North Korea Will Pursue Nuclear Missile Program, Envoy Says

"We are going on our own way. (We are) not having dialogue and discussions on that."

04/01/2016 09:42 am ET | Updated Apr 01, 2016
Rocket launchers are fired during a military drill in an undated photo released by North Korea's Korean Central News Agency. The country will pursue its nuclear and ballistic missile program in defiance of the United States and its allies, a Pyongyang envoy said.

GENEVA, April 1 (Reuters) - North Korea will pursue its nuclear and ballistic missile program in defiance of the United States and its allies, a top Pyongyang envoy said on Friday, adding that a state of "semi-war" now existed on the divided Korean peninsula.

So Se Pyong, North Korea's ambassador to the United Nations in Geneva, denounced the huge joint U.S.-South Korean military exercises taking place which he said were aimed at "decapitation of the supreme leadership of the DPRK (Democratic People's Republic of Korea)" and conquering Pyongyang.

North Korea conducted a fourth nuclear test in January and launched a long-range rocket in February. The South Korean military said on Friday that North Korea had fired a missile into the sea off its east coast.

"If the United States continues, then we have to make the counter-measures also. So we have to develop, and we have to make more deterrence, nuclear deterrence," So, who is also North Korea's envoy to the U.N.-sponsored Conference on Disarmament, said in an interview with Reuters conducted in English.

"Simultaneous policy is the policy of my country, and my party also, meaning nuclear production and economic development," he said, referring to the twin aims of the policy course of North Korean leader Kim Jong Un which is expected to be endorsed at a congress of the ruling Workers' Party in May, the first in 36 years.

Woohae Cho/Getty Images
The envoy said North Korea is going against a U.N. resolution that expanded sanctions aimed to starve the country of funds for its missile programs.

So had no information about the latest missile firing or about South Korean allegations that his country was disrupting GPS signal reception which Seoul says has forced some boats to return to port amid heightened tensions.

"They (Seoul) are making too many manipulations, too many false reports," he said.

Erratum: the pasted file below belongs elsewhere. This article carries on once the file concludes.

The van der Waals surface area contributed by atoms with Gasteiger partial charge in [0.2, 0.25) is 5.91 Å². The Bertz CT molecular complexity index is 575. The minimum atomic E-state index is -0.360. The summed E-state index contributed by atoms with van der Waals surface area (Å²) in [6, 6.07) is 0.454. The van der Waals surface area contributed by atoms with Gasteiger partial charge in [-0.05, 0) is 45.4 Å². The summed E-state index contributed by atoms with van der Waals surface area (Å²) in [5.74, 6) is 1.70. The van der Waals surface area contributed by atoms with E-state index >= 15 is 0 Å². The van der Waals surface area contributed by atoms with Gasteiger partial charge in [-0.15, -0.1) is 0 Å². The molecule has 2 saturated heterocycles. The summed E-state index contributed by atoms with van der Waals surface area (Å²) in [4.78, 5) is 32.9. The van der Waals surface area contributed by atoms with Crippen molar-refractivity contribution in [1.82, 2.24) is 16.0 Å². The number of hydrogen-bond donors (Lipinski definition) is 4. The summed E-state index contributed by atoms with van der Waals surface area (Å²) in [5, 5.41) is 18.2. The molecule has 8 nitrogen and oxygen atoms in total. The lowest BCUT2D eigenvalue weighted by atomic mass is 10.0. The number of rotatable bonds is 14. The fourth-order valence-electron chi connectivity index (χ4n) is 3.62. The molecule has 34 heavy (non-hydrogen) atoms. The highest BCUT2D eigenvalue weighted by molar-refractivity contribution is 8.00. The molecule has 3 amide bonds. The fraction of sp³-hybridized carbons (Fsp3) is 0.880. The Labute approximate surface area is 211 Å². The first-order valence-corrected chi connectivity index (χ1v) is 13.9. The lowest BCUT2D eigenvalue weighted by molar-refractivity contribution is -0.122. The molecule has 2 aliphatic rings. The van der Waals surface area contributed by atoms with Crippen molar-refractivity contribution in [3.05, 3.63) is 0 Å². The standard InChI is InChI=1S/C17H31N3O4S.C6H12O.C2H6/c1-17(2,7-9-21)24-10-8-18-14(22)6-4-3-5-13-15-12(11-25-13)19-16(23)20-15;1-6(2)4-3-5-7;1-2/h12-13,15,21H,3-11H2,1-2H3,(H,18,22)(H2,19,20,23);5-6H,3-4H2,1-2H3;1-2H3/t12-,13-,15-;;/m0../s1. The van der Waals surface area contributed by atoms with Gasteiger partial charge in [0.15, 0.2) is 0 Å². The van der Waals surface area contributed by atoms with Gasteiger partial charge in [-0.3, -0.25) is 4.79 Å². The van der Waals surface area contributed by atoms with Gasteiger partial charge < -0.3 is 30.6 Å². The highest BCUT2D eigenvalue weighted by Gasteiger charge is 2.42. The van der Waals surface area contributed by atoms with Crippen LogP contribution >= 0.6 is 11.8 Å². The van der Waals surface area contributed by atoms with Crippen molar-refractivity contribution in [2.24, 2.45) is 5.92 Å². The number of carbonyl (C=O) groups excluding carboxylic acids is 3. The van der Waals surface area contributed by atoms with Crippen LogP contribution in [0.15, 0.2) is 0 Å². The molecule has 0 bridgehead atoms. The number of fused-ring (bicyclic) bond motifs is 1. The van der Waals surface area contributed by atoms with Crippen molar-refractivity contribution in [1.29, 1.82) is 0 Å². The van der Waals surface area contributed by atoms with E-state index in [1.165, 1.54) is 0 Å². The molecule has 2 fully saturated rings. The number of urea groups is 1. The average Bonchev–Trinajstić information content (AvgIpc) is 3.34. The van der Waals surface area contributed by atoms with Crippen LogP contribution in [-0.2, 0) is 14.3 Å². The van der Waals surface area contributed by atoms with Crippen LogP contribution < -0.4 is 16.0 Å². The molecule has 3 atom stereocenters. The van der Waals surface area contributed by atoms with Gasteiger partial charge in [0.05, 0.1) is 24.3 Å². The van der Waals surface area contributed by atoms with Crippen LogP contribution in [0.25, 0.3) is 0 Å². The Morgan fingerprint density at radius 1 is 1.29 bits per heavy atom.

U.S. President Barack Obama joined South Korean President Park Geun-hye and Japanese Prime Minister Shinzo Abe on Thursday in vowing to ramp up pressure on North Korea in response to its nuclear and missile tests. The three leaders recommitted their countries to each others' defense and warned they could take further steps to counter threats from Pyongyang.

"Actually that summit, we call it ... a kind of propaganda," So said, dismissing the talks on securing vulnerable atomic materials to prevent nuclear terrorism.


Chinese President Xi Jinping on Thursday also called for dialog to resolve the "predicament" on the Korean peninsula during a meeting with Park in Washington, Xinhua news agency said on Friday.

Asked whether his reclusive country felt pressure from its ally China and other powers, So replied: "Whether they are going to do anything, we don't care. We are going on our own way.

"(We are) not having dialog and discussions on that."

The Security Council unanimously passed a resolution in early March expanding U.N. sanctions aimed at starving North Korea of funds for its nuclear and ballistic missile programs.

"We are going against that resolution also because that is not fair and (not just). At this point, because this is really the war now ... We are busy to deal with this semi-war status of the situation on the peninsula now."

Regarding the joint military exercises being conducted by U.S. and South Korean forces, he said that 300,000 troops were taking part: "Now they open (show) their true color, meaning the decapitation of the supreme leadership of DPRK."

Asked about prospects for resuming stalled six-party talks on his country's nuclear program, So replied that denuclearisation of the peninsula was no longer on the table.

"If the United States stops their hostile policy towards the DPRK and comes to the peace treaty, then something (might be) different," he said.

(Editing by Richard Balmforth)

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